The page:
Fernand Grulms of Luxembourg's national financial center is not amused by Eric Pape's tongue-in-cheek take on the country.
Eric Pape (“The Lap of Luxembourgery,” September/October 2011) describes Luxembourg as a country rotten to the core. We write not to question the article’s style or humor, but to get some facts straight.
Among the numerous inaccuracies in this article is the myth of the GDP per capita figure. This figure is relatively meaningless when applied to Luxembourg and cannot be used to demonstrate the country’s wealth. Luxembourg’s GDP is generated not only by the local workforce but, as Pape admits, by a large number of cross-border commuters. These represent some 150,000 out of a total working population of just 340,000. With foreign workers added to the head count, Luxembourg’s per capita GDP falls by around 45 percent.
Pape writes that Luxembourg’s per capita external debt (some $3.76 million per person) is 84 times that of the debt-ridden United States. According to Eurostat statistics, the global level of Luxembourg public debt in 2010 was €7.66 billion (around €15,200 per capita.) Hence the external debt cannot be several trillion euros.
In addition to relying on inaccurate statistics, Pape’s article also displays a poor understanding of politics. He says that democracy in Luxembourg is a joke because the ruling family is hereditary and appoints certain members of parliament. This is not true. Moreover, parliamentary monarchy is a widespread model, which democracies including Britain, Denmark, the Netherlands, Norway, Spain, and Sweden have adopted.
Luxembourgers do not suffer from a sense-of-humor failure, but we expect articles about our country to be well-researched and constructively argued. Given that Foreign Policy is an opinion leader in its field, poorly crafted texts can mislead readers and raise questions about the credibility of a distinguished publication.
Chief Executive Officer
Luxembourg for Finance
Eric Pape replies:
I was willing to risk my well-being when Foreign Policy sent me, its intrepid reporter, into the bowels of Luxembourg to write an irony-laden dispatch that mocks myself and parachute journalism in general, but I try my best to relegate my banking and debt analysis as a journalist to my own banking and debts.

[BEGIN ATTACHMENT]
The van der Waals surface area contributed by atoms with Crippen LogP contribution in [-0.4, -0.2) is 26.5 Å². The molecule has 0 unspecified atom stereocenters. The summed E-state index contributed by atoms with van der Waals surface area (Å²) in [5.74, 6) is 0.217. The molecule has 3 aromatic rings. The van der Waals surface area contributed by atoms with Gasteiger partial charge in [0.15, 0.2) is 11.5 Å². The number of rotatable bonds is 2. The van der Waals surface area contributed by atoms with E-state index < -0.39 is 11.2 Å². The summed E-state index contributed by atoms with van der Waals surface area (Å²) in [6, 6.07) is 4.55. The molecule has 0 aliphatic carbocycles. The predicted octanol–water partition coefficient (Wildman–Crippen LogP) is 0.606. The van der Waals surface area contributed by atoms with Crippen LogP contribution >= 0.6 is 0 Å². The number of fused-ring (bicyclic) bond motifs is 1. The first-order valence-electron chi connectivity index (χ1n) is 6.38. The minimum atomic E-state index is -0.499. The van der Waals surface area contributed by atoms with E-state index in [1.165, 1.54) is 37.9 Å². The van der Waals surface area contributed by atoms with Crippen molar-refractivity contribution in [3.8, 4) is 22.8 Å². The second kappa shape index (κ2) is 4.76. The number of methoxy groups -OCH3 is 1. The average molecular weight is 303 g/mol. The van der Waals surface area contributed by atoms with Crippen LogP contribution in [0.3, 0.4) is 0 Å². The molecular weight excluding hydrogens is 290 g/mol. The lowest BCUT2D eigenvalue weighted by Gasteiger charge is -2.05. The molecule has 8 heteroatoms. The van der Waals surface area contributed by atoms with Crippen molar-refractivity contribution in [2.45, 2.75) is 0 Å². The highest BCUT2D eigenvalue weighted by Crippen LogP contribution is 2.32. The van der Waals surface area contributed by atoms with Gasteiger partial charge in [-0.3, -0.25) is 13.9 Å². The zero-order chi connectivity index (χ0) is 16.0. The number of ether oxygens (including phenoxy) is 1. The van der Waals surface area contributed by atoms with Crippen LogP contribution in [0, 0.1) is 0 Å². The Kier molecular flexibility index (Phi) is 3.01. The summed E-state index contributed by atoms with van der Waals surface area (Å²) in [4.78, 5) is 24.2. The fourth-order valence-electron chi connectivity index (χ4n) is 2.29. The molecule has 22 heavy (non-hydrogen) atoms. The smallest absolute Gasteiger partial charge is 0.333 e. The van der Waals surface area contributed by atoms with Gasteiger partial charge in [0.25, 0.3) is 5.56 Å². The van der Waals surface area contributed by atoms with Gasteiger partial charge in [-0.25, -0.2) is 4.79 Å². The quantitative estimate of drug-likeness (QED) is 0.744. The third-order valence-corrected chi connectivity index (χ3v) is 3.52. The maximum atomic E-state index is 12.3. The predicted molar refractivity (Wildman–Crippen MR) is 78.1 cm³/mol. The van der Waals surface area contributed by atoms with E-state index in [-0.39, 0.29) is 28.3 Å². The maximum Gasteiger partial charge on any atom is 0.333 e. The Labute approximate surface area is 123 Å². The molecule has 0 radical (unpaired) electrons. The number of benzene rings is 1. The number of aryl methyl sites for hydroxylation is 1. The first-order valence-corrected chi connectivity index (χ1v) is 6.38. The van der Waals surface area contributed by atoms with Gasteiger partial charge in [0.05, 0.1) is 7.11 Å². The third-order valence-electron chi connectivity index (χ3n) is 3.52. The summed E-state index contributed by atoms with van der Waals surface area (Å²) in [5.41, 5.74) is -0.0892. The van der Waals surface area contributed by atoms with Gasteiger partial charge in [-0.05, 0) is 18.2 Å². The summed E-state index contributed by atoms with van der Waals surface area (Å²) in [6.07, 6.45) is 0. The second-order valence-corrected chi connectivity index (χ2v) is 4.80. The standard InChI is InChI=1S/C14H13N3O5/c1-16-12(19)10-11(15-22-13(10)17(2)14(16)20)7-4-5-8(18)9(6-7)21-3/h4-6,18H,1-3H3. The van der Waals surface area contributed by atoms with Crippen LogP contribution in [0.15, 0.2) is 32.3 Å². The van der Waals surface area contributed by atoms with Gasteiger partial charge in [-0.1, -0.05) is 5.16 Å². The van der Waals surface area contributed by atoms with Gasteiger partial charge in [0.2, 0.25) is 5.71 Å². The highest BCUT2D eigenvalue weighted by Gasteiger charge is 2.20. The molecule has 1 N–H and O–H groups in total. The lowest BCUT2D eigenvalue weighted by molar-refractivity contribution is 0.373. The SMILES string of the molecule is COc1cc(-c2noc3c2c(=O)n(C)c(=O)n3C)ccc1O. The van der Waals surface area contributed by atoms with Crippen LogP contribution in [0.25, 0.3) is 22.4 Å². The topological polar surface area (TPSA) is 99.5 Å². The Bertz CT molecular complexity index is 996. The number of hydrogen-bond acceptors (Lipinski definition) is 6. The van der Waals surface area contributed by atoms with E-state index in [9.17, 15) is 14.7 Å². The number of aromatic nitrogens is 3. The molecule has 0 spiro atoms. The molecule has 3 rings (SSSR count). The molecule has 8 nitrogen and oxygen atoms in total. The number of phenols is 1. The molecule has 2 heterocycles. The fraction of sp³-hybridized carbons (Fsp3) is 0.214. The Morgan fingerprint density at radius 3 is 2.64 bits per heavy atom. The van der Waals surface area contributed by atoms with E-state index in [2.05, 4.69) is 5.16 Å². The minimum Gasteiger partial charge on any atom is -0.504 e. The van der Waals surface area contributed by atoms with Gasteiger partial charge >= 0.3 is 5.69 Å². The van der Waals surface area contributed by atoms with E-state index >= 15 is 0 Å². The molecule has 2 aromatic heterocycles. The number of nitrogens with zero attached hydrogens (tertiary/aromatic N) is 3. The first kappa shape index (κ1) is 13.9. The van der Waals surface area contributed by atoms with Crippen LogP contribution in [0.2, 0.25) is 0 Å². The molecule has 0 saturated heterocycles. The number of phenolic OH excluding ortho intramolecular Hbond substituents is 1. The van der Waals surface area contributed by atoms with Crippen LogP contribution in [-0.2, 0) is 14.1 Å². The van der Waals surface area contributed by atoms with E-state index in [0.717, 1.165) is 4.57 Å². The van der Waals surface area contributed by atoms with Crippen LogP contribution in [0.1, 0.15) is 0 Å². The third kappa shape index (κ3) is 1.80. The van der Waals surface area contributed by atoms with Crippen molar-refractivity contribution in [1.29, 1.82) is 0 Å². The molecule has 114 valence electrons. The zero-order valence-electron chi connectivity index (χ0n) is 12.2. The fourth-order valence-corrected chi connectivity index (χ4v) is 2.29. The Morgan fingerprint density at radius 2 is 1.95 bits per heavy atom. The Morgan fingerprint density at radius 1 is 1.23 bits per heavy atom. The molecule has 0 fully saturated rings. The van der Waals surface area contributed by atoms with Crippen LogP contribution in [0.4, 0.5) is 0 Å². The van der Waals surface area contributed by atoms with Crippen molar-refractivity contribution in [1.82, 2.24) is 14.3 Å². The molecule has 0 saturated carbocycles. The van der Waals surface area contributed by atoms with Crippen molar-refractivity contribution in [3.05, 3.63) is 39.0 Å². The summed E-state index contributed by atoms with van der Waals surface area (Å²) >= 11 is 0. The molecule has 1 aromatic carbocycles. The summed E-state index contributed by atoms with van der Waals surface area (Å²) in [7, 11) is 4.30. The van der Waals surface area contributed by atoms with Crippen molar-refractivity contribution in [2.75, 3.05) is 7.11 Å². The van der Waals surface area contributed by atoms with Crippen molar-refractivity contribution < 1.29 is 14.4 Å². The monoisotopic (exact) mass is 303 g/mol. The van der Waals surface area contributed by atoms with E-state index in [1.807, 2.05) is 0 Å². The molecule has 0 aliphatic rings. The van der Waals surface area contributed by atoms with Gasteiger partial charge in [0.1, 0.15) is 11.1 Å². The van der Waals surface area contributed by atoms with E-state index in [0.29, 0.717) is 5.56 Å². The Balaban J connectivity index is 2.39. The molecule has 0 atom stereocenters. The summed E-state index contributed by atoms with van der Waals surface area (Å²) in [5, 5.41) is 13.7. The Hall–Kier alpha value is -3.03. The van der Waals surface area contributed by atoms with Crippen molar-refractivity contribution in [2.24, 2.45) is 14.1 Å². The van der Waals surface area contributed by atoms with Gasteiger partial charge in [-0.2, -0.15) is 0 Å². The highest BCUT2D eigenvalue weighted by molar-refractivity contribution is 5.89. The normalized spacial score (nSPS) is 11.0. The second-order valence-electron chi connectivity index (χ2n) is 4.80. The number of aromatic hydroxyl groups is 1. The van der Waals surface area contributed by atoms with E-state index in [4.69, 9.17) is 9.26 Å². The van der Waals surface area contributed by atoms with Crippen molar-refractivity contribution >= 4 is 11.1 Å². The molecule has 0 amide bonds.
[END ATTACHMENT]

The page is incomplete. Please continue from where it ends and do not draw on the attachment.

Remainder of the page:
So, for the most sensitive numbers — those suggesting that Luxembourg has an outlandish external debt (which is not to be confused with the country’s honorably low public debt) — I sought out “experts.” One was the genial (and sadly recently deceased) parliamentarian and banking-world expert Lucien Thiel. Thiel readily acknowledged the famously high external debt data that I brought up with him, and he contextualized it as the natural extension of the tiny country’s unparalleled success with investment funds, among other things. In his telling, Luxembourg’s external debt is a sign that it is economically creative, and thriving.
Interestingly, Luxembourgian folk wrote to explain away pretty much all the data brought up in my dispatch. Could it be that Luxembourgers are so dejected that the only statistics that they have faith in involve good news: the puny public debt, low unemployment, and projections for vibrant economic growth? Maybe they are right about that. (As for the country’s dismal score on the happiness ranking, I welcome travel donations so that I can visit similarly unhappy peoples and rank them myself.)
If Luxembourg really is the dark, corrupted heart of Europe, then one thing is clear to me: Evil sure picked a pleasant place to live.